Difference between revisions of "Design and implementation of a synthetic biomolecular concentration tracker"

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| authors = Victoria Hsiao, Emmanuel LC de los Santos, Weston R Whitaker, John E Dueber, Richard M Murray
 
| authors = Victoria Hsiao, Emmanuel LC de los Santos, Weston R Whitaker, John E Dueber, Richard M Murray
 
| title = Design and implementation of a biomolecular concentration tracker
 
| title = Design and implementation of a biomolecular concentration tracker
| source = 10.1021/sb500024b, (preprint posted on BioRxiv 10.1101/000448, 15 Nov 2013)
+
| source = ACS Synthetic Biology (DOI 10.1021/sb500024b), (preprint posted on BioRxiv 10.1101/000448, 15 Nov 2013)
 
| year = 2015
 
| year = 2015
 
| type = ACS Synthetic Biology article
 
| type = ACS Synthetic Biology article

Revision as of 19:42, 17 May 2016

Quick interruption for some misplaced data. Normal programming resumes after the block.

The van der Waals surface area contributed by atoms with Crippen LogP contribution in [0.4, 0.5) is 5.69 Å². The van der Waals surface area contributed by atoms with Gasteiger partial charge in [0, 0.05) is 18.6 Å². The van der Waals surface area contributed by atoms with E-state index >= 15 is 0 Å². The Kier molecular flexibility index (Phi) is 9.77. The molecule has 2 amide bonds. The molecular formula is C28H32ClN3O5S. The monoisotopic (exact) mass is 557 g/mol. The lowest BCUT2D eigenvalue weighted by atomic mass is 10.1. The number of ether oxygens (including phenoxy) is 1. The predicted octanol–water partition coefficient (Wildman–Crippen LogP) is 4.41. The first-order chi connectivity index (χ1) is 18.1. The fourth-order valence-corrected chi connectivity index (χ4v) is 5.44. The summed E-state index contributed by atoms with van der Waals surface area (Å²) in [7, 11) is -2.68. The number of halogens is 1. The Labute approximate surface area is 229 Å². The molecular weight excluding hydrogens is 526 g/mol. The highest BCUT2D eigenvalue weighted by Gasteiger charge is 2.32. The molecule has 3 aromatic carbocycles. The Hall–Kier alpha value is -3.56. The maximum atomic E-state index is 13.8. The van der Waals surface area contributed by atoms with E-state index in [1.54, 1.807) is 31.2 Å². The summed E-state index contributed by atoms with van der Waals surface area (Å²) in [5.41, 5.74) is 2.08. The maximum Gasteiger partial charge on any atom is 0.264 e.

Victoria Hsiao, Emmanuel LC de los Santos, Weston R Whitaker, John E Dueber, Richard M Murray
ACS Synthetic Biology (DOI 10.1021/sb500024b), (preprint posted on BioRxiv 10.1101/000448, 15 Nov 2013)

As a field, synthetic biology strives to engineer increasingly complex artificial systems in living cells. Active feedback in closed loop systems offers a dynamic and adaptive way to ensure constant relative activity independent of intrinsic and extrinsic noise. In this work, we use synthetic protein scaffolds as a modular and tunable mechanism for concentration tracking through negative feedback. Input to the circuit initiates scaffold production, leading to colocalization of a two-component system and resulting in the production of an inhibitory antiscaffold protein. Using a combination of modeling and experimental work, we show that the biomolecular concentration tracker circuit achieves dynamic protein concentration tracking in Escherichia coli and that steady state outputs can be tuned.